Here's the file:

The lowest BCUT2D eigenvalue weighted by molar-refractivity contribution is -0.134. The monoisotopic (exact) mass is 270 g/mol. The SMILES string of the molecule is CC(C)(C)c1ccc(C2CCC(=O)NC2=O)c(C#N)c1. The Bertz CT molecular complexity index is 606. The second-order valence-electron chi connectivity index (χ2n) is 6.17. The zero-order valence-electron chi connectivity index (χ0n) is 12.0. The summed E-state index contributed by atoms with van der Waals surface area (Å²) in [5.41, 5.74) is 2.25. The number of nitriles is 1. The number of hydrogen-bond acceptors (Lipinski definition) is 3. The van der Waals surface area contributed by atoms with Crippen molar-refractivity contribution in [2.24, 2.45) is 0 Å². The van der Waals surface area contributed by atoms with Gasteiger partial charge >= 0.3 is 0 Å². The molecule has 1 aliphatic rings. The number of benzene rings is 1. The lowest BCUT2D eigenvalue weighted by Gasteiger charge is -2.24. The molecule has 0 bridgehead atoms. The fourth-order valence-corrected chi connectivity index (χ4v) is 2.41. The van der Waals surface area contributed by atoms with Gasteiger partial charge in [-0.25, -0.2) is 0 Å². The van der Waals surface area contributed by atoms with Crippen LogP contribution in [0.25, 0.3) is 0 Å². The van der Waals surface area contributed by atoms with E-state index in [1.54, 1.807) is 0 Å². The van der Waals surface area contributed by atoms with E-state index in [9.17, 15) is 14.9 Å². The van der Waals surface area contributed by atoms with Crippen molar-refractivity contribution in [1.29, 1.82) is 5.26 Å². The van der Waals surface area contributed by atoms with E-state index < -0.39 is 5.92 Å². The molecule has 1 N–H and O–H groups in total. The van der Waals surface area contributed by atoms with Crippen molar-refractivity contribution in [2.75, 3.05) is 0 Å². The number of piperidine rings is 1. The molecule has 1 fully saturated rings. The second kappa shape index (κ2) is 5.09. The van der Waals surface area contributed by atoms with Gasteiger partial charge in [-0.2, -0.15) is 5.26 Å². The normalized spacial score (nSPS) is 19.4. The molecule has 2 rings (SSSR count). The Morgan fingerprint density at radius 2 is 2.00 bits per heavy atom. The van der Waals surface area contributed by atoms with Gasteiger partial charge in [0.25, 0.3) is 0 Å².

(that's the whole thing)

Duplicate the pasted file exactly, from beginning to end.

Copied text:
The lowest BCUT2D eigenvalue weighted by molar-refractivity contribution is -0.134. The monoisotopic (exact) mass is 270 g/mol. The SMILES string of the molecule is CC(C)(C)c1ccc(C2CCC(=O)NC2=O)c(C#N)c1. The Bertz CT molecular complexity index is 606. The second-order valence-electron chi connectivity index (χ2n) is 6.17. The zero-order valence-electron chi connectivity index (χ0n) is 12.0. The summed E-state index contributed by atoms with van der Waals surface area (Å²) in [5.41, 5.74) is 2.25. The number of nitriles is 1. The number of hydrogen-bond acceptors (Lipinski definition) is 3. The van der Waals surface area contributed by atoms with Crippen molar-refractivity contribution in [2.24, 2.45) is 0 Å². The van der Waals surface area contributed by atoms with Gasteiger partial charge >= 0.3 is 0 Å². The molecule has 1 aliphatic rings. The number of benzene rings is 1. The lowest BCUT2D eigenvalue weighted by Gasteiger charge is -2.24. The molecule has 0 bridgehead atoms. The fourth-order valence-corrected chi connectivity index (χ4v) is 2.41. The van der Waals surface area contributed by atoms with Gasteiger partial charge in [-0.25, -0.2) is 0 Å². The van der Waals surface area contributed by atoms with Crippen LogP contribution in [0.25, 0.3) is 0 Å². The van der Waals surface area contributed by atoms with E-state index in [1.54, 1.807) is 0 Å². The van der Waals surface area contributed by atoms with E-state index in [9.17, 15) is 14.9 Å². The van der Waals surface area contributed by atoms with Crippen molar-refractivity contribution in [1.29, 1.82) is 5.26 Å². The van der Waals surface area contributed by atoms with E-state index < -0.39 is 5.92 Å². The molecule has 1 N–H and O–H groups in total. The van der Waals surface area contributed by atoms with Crippen molar-refractivity contribution in [2.75, 3.05) is 0 Å². The number of piperidine rings is 1. The molecule has 1 fully saturated rings. The second kappa shape index (κ2) is 5.09. The van der Waals surface area contributed by atoms with Gasteiger partial charge in [-0.2, -0.15) is 5.26 Å². The normalized spacial score (nSPS) is 19.4. The molecule has 2 rings (SSSR count). The Morgan fingerprint density at radius 2 is 2.00 bits per heavy atom. The van der Waals surface area contributed by atoms with Gasteiger partial charge in [0.25, 0.3) is 0 Å².